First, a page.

The raison d'etre of this website is to provide you with hard scientific information which may help you make informed decisions in your quest for health (so far I have blogged concise summaries of over 1,500 scientific studies and have had three books published).

My research is mainly focused on the effects of cholesterol, saturated fat and statin drugs on health. If you know anyone who is worried about their cholesterol levels and heart disease, or has been told to take statin drugs you could send them a link to this website, and to my statin or cholesterol or heart disease books.

David Evans

Independent Health Researcher

Friday, 10 September 2010

Harvard Medical School find that doctors increase the prescription of their sponsors drugs by 300%

Published in Circulation. 2010;121:2228-2234

Controversies in Cardiovascular Medicine. Is There a Role for Industry-Sponsored Education in Cardiology? Funding for Medical Education: Maintaining a Healthy Separation From Industry
Jerry Avorn, MD; Niteesh K. Choudhry, MD, PhD
From the Division of Pharmacoepidemiology and Pharmacoeconomics, Department of Medicine, Brigham and Women’s Hospital and Harvard Medical School, Boston, Mass.

This paper can be accessed at:
The most direct form of industry-supported education is through funding for continuing medical education (CME) activities. Support from pharmaceutical and medical device manufacturers for CME, which has quadrupled over the past decade, accounts for more than half of the $2.4 billion that is spent annually on CME.
Manufacturer-sponsored CME is associated with increases in prescription rates of the sponsor’s medication, perhaps because of the added attention paid to it during these sessions. In one study, the positive effects of the sponsor’s drug were mentioned 2.5 to 3 times more often than those of competitor’s drugs. Interactions with pharmaceutical representatives increase the likelihood that a physician requests to add the company’s drug to hospital formularies by more than 300%, and the receipt of honoraria to discuss a company’s new drug is associated with even larger effects on formulary requests. Interactions with detailers have been linked to more frequent prescribing of the marketed drug, as well as prescribing that is more expensive and less evidence-based.
There are other equally important but less visible forms of industry-funded education. "Speakers’ bureaus," in which prominent physicians are paid to lecture about a company’s products, constitute another common form of industry involvement in teaching. Manufacturers may exert substantial influence over the content of these lectures and frequently provide the slides to be used; some physicians earn more than $50 000 per year from these talks alone. Other "key opinion leaders" (known in industry marketing language as KOLs) can earn up to $10 000 from a corporate sponsor for chairing a single educational symposium.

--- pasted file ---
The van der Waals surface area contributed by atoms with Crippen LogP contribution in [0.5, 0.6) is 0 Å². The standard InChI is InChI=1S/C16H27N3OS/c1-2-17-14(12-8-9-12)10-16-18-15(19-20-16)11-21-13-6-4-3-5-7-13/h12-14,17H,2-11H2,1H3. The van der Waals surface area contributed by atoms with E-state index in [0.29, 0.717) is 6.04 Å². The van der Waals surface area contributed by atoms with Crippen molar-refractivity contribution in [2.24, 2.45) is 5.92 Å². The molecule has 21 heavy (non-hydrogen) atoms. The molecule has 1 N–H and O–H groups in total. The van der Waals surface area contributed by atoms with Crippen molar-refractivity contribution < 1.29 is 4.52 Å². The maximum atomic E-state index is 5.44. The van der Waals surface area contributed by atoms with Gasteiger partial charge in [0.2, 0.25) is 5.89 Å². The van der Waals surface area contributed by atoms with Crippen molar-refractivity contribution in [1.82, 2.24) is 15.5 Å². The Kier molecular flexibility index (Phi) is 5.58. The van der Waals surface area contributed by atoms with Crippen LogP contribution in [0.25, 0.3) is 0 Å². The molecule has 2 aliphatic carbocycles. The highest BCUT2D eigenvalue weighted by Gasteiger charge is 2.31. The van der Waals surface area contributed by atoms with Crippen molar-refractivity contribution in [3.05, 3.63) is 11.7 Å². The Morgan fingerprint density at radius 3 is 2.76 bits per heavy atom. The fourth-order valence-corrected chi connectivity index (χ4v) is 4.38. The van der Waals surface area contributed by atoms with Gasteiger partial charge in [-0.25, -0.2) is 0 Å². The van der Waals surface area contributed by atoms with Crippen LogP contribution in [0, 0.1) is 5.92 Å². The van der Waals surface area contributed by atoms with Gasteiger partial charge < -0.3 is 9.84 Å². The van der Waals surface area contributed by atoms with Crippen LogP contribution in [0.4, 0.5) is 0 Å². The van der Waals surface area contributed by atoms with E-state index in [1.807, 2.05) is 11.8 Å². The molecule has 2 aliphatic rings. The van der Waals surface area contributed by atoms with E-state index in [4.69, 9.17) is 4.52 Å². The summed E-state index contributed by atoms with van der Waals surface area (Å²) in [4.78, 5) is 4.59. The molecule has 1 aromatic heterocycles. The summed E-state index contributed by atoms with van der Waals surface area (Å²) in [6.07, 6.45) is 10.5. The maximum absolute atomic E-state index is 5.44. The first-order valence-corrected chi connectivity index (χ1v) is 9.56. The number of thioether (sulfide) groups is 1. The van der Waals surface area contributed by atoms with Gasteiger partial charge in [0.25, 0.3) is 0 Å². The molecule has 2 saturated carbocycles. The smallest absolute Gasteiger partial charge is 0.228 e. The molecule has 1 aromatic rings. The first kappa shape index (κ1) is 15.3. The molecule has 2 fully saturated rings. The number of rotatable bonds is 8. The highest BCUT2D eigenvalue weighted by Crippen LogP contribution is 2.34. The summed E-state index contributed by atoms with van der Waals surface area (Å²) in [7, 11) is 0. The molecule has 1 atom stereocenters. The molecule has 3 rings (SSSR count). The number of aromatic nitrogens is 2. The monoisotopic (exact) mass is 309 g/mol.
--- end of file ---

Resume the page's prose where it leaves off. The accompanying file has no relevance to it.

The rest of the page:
The sales representative, or "detailer," is a major source of drug information for many physicians. This is especially true for new products, for which there may be little or no information available in the medical literature. On average, cardiologists meet with pharmaceutical sales representatives 9 times per month. Unfortunately, many of these salespeople may have limited scientific training and are paid on a commission basis, depending on how much of their company’s products are prescribed by the clinicians they target. There is also growing evidence of companies’ use of such communication to persuade physicians to prescribe products without a given Food and Drug Administration indication and, more importantly, without adequate evidence of efficacy or safety. Several of the nation’s largest drug companies have in recent years paid enormous sums in legal settlements mandated by state attorneys general for such off-label marketing of Neurontin (gabapentin, Pfizer: $430 million settlement), olanzapine (Zyprexa, Lilly: $1.3 billion settlement), and valdecoxib (Bextra, Pfizer: $2.3 billion settlement).

The author concludes: "We believe that the wealthiest nation on earth should be able to provide neutral, evidence-based educational messages about medications to physicians and patients without having to accept the trade-off that industrial sponsorship of such education inevitably requires...Because the clinical stakes for our patients are so high, and because the healthcare system of the coming decade will have to expend its constrained resources in the most cost-effective manner, cardiology and the rest of medicine will need to move beyond having vendors provide or pay for the education of its practitioners. The transition will be challenging for a time, but our patients, the healthcare system, and we as professionals will be better off for it".

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